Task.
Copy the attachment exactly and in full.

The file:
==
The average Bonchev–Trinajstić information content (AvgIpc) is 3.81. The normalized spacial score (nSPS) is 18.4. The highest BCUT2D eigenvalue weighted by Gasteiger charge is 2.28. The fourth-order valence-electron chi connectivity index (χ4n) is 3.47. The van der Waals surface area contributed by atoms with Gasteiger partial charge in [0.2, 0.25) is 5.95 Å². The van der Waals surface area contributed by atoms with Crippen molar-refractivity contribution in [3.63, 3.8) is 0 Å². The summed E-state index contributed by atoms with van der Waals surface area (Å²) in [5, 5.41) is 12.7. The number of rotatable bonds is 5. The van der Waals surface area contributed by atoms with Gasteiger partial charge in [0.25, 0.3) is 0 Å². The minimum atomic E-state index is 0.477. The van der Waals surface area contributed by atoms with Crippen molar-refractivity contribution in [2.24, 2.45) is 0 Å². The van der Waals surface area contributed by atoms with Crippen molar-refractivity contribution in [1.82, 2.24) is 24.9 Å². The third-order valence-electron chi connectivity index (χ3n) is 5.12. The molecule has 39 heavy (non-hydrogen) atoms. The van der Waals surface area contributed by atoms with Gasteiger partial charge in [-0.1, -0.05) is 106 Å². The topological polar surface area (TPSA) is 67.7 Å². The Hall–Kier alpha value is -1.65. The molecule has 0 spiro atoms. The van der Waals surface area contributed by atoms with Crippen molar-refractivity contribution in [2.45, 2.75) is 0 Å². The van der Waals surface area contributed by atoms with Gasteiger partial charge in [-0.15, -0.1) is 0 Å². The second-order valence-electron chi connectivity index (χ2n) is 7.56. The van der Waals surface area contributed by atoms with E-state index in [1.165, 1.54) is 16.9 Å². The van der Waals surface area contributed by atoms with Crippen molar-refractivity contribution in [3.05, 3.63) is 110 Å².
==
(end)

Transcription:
The average Bonchev–Trinajstić information content (AvgIpc) is 3.81. The normalized spacial score (nSPS) is 18.4. The highest BCUT2D eigenvalue weighted by Gasteiger charge is 2.28. The fourth-order valence-electron chi connectivity index (χ4n) is 3.47. The van der Waals surface area contributed by atoms with Gasteiger partial charge in [0.2, 0.25) is 5.95 Å². The van der Waals surface area contributed by atoms with Crippen molar-refractivity contribution in [3.63, 3.8) is 0 Å². The summed E-state index contributed by atoms with van der Waals surface area (Å²) in [5, 5.41) is 12.7. The number of rotatable bonds is 5. The van der Waals surface area contributed by atoms with Gasteiger partial charge in [0.25, 0.3) is 0 Å². The minimum atomic E-state index is 0.477. The van der Waals surface area contributed by atoms with Crippen molar-refractivity contribution in [2.24, 2.45) is 0 Å². The van der Waals surface area contributed by atoms with Crippen molar-refractivity contribution in [1.82, 2.24) is 24.9 Å². The third-order valence-electron chi connectivity index (χ3n) is 5.12. The molecule has 39 heavy (non-hydrogen) atoms. The van der Waals surface area contributed by atoms with Gasteiger partial charge in [-0.1, -0.05) is 106 Å². The topological polar surface area (TPSA) is 67.7 Å². The Hall–Kier alpha value is -1.65. The molecule has 0 spiro atoms. The van der Waals surface area contributed by atoms with Crippen molar-refractivity contribution in [2.45, 2.75) is 0 Å². The van der Waals surface area contributed by atoms with Gasteiger partial charge in [-0.15, -0.1) is 0 Å². The second-order valence-electron chi connectivity index (χ2n) is 7.56. The van der Waals surface area contributed by atoms with E-state index in [1.165, 1.54) is 16.9 Å². The van der Waals surface area contributed by atoms with Crippen molar-refractivity contribution in [3.05, 3.63) is 110 Å².